In the past year, sixteen business associations formed an alliance called the Coalition for Virginia’s Future. Among the groups represented in this Coalition are the Virginia Chamber of Commerce, the Virginia Manufacturers Association, the Virginia Business Higher Education Council, the Northern Virginia Technology Council, and several local Chambers of Commerce. (Information on the Coalition appears at www.vachamber.com.)
The mission of this Coalition is to work with Governor Warner and the General Assembly to promote what Coalition members think are desirable policies for transportation, education, public safety, and taxation. Taxation falls within the purview of the Coalition because promotion of the Coalition’s mission will cost a lot of money. Transportation alone is cited as calling for “tens of billions of dollars worth of improvements.”
There is, of course, nothing wrong with people of all sorts contributing to the public debate. Doing so is central to democratic governance. Nevertheless, there is analysis currently available that supports policy positions that are almost the opposite of those the Coalition endorses. For instance, the big government answer to transportation challenges is more roads and increased subsidies for public transit. Yet there is research that supports the superiority of alternatives such as pricing schemes for highways, which reduce congestion by distributing traffic more evenly throughout the day. This approach, however, would involve less government, not more. That represents a problem for the Coalition. Undoubtedly, much of the increased government spending being promoted by the Coalition for Virginia’s Future would eventually flow through the various business enterprises that compose the Coalition. Smaller government and reduced public sector spending, therefore, are not likely to be on its agenda.
It is not unusual for companies, particularly politically powerful and well-connected large corporations, to seek ways of transferring their cost of doing business to others. The thousands of lobbyists in state capitals and in Washington, D.C. are oftentimes employed by companies that have become more adept at seeking government handouts than at satisfying consumer demand. The particular form of corporate welfare can vary from public assistance to pay for infrastructure, to off-loading the expense of employee training. Of course, these are costs of doing business, and should not be obligations imposed upon individual taxpayers who cannot defend themselves by mounting a lobbying campaign comparable to that of a large corporation, a trade association, or a coalition of trade associations.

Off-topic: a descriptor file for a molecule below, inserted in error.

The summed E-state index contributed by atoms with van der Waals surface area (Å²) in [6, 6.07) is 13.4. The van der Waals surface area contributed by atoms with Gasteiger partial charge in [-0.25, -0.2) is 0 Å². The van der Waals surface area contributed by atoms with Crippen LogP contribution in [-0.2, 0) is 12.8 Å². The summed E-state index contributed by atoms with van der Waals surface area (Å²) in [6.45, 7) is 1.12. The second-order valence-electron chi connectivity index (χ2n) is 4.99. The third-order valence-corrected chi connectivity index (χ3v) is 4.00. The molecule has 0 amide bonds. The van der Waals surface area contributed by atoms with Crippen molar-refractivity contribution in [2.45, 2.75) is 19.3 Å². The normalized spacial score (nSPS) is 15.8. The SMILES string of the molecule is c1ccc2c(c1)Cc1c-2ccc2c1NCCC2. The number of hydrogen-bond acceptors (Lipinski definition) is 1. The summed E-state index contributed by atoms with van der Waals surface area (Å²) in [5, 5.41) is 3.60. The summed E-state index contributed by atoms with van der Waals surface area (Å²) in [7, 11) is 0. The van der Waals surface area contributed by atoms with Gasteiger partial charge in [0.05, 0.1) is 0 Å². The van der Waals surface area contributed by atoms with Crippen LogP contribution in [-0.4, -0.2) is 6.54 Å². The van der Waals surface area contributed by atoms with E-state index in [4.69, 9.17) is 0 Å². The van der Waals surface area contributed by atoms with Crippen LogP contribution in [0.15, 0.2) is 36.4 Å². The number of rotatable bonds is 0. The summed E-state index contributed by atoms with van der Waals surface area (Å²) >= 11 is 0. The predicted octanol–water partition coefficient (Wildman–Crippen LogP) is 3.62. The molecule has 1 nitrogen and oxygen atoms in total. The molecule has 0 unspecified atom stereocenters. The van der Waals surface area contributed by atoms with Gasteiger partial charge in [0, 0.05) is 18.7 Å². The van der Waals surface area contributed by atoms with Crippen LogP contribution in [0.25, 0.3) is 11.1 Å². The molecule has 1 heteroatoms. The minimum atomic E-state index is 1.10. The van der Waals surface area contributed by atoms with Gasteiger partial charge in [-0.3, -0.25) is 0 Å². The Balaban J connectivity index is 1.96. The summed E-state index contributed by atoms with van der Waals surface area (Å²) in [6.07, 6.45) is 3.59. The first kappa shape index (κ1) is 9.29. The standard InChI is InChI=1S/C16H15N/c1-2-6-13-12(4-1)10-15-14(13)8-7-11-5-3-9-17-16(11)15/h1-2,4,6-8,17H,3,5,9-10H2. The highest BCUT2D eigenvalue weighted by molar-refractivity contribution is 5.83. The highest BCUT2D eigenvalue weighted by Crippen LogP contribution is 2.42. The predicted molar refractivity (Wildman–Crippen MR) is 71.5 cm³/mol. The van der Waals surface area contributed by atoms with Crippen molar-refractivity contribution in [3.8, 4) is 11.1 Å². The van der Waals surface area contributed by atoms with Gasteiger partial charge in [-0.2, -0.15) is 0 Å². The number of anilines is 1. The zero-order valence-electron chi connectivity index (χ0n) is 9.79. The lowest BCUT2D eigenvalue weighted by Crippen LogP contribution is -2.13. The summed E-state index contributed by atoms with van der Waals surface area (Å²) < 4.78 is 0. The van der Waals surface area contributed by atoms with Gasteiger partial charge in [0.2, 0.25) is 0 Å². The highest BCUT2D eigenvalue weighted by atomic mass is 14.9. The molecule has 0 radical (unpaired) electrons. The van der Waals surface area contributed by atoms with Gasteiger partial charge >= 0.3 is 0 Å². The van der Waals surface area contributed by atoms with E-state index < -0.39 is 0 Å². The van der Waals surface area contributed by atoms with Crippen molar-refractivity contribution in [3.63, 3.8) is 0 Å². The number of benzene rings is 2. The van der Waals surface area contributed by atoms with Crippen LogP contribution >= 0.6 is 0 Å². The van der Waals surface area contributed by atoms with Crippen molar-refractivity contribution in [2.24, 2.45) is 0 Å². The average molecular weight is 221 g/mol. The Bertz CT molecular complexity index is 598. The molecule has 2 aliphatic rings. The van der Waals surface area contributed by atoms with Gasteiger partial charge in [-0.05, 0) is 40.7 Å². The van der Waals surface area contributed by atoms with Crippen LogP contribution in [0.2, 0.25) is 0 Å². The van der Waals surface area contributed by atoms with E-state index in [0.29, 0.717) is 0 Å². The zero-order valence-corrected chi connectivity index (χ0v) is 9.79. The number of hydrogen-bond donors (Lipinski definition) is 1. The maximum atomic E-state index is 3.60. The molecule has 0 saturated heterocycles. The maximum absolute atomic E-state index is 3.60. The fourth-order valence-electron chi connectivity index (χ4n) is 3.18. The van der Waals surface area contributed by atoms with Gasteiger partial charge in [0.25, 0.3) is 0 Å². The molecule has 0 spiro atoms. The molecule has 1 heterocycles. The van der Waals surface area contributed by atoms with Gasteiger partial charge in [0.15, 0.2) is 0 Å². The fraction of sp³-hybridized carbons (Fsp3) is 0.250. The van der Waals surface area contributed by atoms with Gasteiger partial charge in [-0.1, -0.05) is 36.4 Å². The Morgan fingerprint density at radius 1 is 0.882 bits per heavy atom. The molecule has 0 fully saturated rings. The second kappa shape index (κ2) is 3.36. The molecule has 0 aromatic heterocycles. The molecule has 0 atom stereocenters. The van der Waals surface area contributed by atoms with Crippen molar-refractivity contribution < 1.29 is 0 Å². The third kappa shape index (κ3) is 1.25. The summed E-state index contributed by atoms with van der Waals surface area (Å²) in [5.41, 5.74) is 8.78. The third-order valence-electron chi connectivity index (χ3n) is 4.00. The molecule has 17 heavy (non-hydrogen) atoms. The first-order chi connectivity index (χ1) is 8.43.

What is particularly interesting about the Coalition for Virginia’s Future is not its standard liberal policy positions, but what its very formation says about contending theories of democratic governance. It is common to address the relationship between government and business from a populist framework. People are supposed to participate equally in their governance, and government protects against the dominance of large business.
A cooperative alliance between business and government most certainly does not fit the populist model of democracy. It does, however, fit the oligarchic model. This model asserts that in democratic governance, the well-organized few necessarily and inevitably dominate the unorganized or poorly-organized many.
The mythology of democratic equality clashes with the reality of democratic oligarchy. The nature of this clash resides in nothing more complicated than the arithmetic of time. How can Virginians participate equally in deliberations on matters of public interest? They can’t. What would be required to give each Virginian a say on some public issue? There are roughly 4,800,000 Virginians of voting age. To give each of them just one minute to be heard would require 80,000 hours. This is forty years of full-time work.
We might simplify the problem by selecting 120 people at random, a number slightly less than the membership of the General Assembly, and let these people do the deliberating. To be sure, this is not equal participation for all, but selected participation for a few. If we now give each person twenty minutes to be heard on some particular issue, it will take forty hours to hear everyone. And this is but one issue among many that is on the public agenda. Moreover, it is one thing to speak, but it is quite another thing to be heard. People are busy living their lives, which intensifies the impossibility of anything approaching equal access to the public agenda.
In reality, access for some must come at the expense of access for others. Those who succeed in the competition for access will be well-organized interest groups. Oligarchic rule is a way of life, regardless of the form of government.
In democratic oligarchy, there is a relationship of mutuality among politicians and large businesses. The centralization of information in large corporations clearly eases the collection of taxes and the enforcement of regulations. Large companies are handmaidens of large government, and the Coalition for Virginia’s Future is making a play to expand its influence in this process of democratic oligarchy.